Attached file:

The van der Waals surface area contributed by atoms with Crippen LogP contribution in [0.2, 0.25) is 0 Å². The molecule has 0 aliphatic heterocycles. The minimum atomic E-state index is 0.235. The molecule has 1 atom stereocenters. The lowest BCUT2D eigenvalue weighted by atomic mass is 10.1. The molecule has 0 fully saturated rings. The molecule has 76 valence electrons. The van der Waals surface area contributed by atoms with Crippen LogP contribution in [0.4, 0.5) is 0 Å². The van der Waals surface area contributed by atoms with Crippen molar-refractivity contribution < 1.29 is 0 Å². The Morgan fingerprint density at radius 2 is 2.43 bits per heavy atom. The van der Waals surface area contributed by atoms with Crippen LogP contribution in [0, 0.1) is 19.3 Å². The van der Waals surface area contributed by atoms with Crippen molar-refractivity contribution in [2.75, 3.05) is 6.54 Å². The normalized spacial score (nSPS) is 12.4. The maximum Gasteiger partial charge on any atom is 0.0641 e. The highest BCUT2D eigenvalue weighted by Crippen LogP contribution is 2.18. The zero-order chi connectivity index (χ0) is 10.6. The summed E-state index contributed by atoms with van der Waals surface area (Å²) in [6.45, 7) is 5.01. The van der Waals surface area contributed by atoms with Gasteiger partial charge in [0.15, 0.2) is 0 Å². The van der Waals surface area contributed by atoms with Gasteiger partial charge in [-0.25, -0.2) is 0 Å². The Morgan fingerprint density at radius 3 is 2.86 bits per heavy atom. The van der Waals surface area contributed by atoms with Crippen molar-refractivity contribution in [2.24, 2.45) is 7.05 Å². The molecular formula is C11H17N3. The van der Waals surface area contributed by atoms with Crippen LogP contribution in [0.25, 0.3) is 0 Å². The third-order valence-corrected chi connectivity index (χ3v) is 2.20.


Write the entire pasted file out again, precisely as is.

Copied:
The van der Waals surface area contributed by atoms with Crippen LogP contribution in [0.2, 0.25) is 0 Å². The molecule has 0 aliphatic heterocycles. The minimum atomic E-state index is 0.235. The molecule has 1 atom stereocenters. The lowest BCUT2D eigenvalue weighted by atomic mass is 10.1. The molecule has 0 fully saturated rings. The molecule has 76 valence electrons. The van der Waals surface area contributed by atoms with Crippen LogP contribution in [0.4, 0.5) is 0 Å². The van der Waals surface area contributed by atoms with Crippen molar-refractivity contribution < 1.29 is 0 Å². The Morgan fingerprint density at radius 2 is 2.43 bits per heavy atom. The van der Waals surface area contributed by atoms with Crippen LogP contribution in [0, 0.1) is 19.3 Å². The van der Waals surface area contributed by atoms with Crippen molar-refractivity contribution in [2.75, 3.05) is 6.54 Å². The normalized spacial score (nSPS) is 12.4. The maximum Gasteiger partial charge on any atom is 0.0641 e. The highest BCUT2D eigenvalue weighted by Crippen LogP contribution is 2.18. The zero-order chi connectivity index (χ0) is 10.6. The summed E-state index contributed by atoms with van der Waals surface area (Å²) in [6.45, 7) is 5.01. The van der Waals surface area contributed by atoms with Gasteiger partial charge in [0.15, 0.2) is 0 Å². The van der Waals surface area contributed by atoms with Gasteiger partial charge in [-0.25, -0.2) is 0 Å². The Morgan fingerprint density at radius 3 is 2.86 bits per heavy atom. The van der Waals surface area contributed by atoms with Crippen molar-refractivity contribution in [2.24, 2.45) is 7.05 Å². The molecular formula is C11H17N3. The van der Waals surface area contributed by atoms with Crippen LogP contribution in [0.25, 0.3) is 0 Å². The third-order valence-corrected chi connectivity index (χ3v) is 2.20.